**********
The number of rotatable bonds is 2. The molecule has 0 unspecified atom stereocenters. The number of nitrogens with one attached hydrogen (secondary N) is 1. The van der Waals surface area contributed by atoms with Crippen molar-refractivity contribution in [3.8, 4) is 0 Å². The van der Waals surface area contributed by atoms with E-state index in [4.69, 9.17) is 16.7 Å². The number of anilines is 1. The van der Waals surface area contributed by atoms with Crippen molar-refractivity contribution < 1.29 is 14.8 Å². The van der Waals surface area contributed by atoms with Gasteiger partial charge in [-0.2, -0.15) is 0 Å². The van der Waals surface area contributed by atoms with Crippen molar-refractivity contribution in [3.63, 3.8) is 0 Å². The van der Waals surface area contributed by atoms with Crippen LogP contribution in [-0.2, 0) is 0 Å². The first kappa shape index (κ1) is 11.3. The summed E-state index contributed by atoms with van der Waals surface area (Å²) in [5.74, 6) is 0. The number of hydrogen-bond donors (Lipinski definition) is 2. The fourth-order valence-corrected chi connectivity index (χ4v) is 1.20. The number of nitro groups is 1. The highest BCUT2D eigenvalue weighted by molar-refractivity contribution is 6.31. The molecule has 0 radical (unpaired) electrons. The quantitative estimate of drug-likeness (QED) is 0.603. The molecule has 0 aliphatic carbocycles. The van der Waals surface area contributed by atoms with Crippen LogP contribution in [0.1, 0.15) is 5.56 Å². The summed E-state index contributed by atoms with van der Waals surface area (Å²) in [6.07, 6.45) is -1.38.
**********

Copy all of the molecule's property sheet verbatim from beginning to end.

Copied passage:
The number of rotatable bonds is 2. The molecule has 0 unspecified atom stereocenters. The number of nitrogens with one attached hydrogen (secondary N) is 1. The van der Waals surface area contributed by atoms with Crippen molar-refractivity contribution in [3.8, 4) is 0 Å². The van der Waals surface area contributed by atoms with E-state index in [4.69, 9.17) is 16.7 Å². The number of anilines is 1. The van der Waals surface area contributed by atoms with Crippen molar-refractivity contribution < 1.29 is 14.8 Å². The van der Waals surface area contributed by atoms with Gasteiger partial charge in [-0.2, -0.15) is 0 Å². The van der Waals surface area contributed by atoms with Crippen molar-refractivity contribution in [3.63, 3.8) is 0 Å². The van der Waals surface area contributed by atoms with Crippen LogP contribution in [-0.2, 0) is 0 Å². The first kappa shape index (κ1) is 11.3. The summed E-state index contributed by atoms with van der Waals surface area (Å²) in [5.74, 6) is 0. The number of hydrogen-bond donors (Lipinski definition) is 2. The fourth-order valence-corrected chi connectivity index (χ4v) is 1.20. The number of nitro groups is 1. The highest BCUT2D eigenvalue weighted by molar-refractivity contribution is 6.31. The molecule has 0 radical (unpaired) electrons. The quantitative estimate of drug-likeness (QED) is 0.603. The molecule has 0 aliphatic carbocycles. The van der Waals surface area contributed by atoms with Crippen LogP contribution in [0.1, 0.15) is 5.56 Å². The summed E-state index contributed by atoms with van der Waals surface area (Å²) in [6.07, 6.45) is -1.38.